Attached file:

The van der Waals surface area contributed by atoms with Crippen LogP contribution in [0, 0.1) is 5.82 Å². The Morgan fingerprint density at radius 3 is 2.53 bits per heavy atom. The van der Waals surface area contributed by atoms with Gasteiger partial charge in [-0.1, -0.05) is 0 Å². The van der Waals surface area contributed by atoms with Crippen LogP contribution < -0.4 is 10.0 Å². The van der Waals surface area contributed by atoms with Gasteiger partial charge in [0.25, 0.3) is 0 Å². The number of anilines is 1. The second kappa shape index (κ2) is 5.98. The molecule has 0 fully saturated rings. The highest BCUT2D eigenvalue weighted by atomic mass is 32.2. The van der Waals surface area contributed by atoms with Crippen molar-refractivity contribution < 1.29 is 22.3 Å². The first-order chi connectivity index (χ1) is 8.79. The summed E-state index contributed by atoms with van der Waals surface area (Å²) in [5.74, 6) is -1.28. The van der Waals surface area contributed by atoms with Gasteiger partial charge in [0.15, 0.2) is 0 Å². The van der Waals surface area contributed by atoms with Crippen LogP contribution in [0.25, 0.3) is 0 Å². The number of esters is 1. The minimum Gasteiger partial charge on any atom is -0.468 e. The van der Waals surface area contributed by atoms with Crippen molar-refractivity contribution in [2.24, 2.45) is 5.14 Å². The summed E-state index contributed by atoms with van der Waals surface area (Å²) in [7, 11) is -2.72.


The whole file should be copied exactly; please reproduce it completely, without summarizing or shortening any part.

The van der Waals surface area contributed by atoms with Crippen LogP contribution in [0, 0.1) is 5.82 Å². The Morgan fingerprint density at radius 3 is 2.53 bits per heavy atom. The van der Waals surface area contributed by atoms with Gasteiger partial charge in [-0.1, -0.05) is 0 Å². The van der Waals surface area contributed by atoms with Crippen LogP contribution < -0.4 is 10.0 Å². The van der Waals surface area contributed by atoms with Gasteiger partial charge in [0.25, 0.3) is 0 Å². The number of anilines is 1. The second kappa shape index (κ2) is 5.98. The molecule has 0 fully saturated rings. The highest BCUT2D eigenvalue weighted by atomic mass is 32.2. The van der Waals surface area contributed by atoms with Crippen molar-refractivity contribution < 1.29 is 22.3 Å². The first-order chi connectivity index (χ1) is 8.79. The summed E-state index contributed by atoms with van der Waals surface area (Å²) in [5.74, 6) is -1.28. The van der Waals surface area contributed by atoms with Gasteiger partial charge in [0.15, 0.2) is 0 Å². The van der Waals surface area contributed by atoms with Crippen LogP contribution in [0.25, 0.3) is 0 Å². The number of esters is 1. The minimum Gasteiger partial charge on any atom is -0.468 e. The van der Waals surface area contributed by atoms with Crippen molar-refractivity contribution in [2.24, 2.45) is 5.14 Å². The summed E-state index contributed by atoms with van der Waals surface area (Å²) in [7, 11) is -2.72.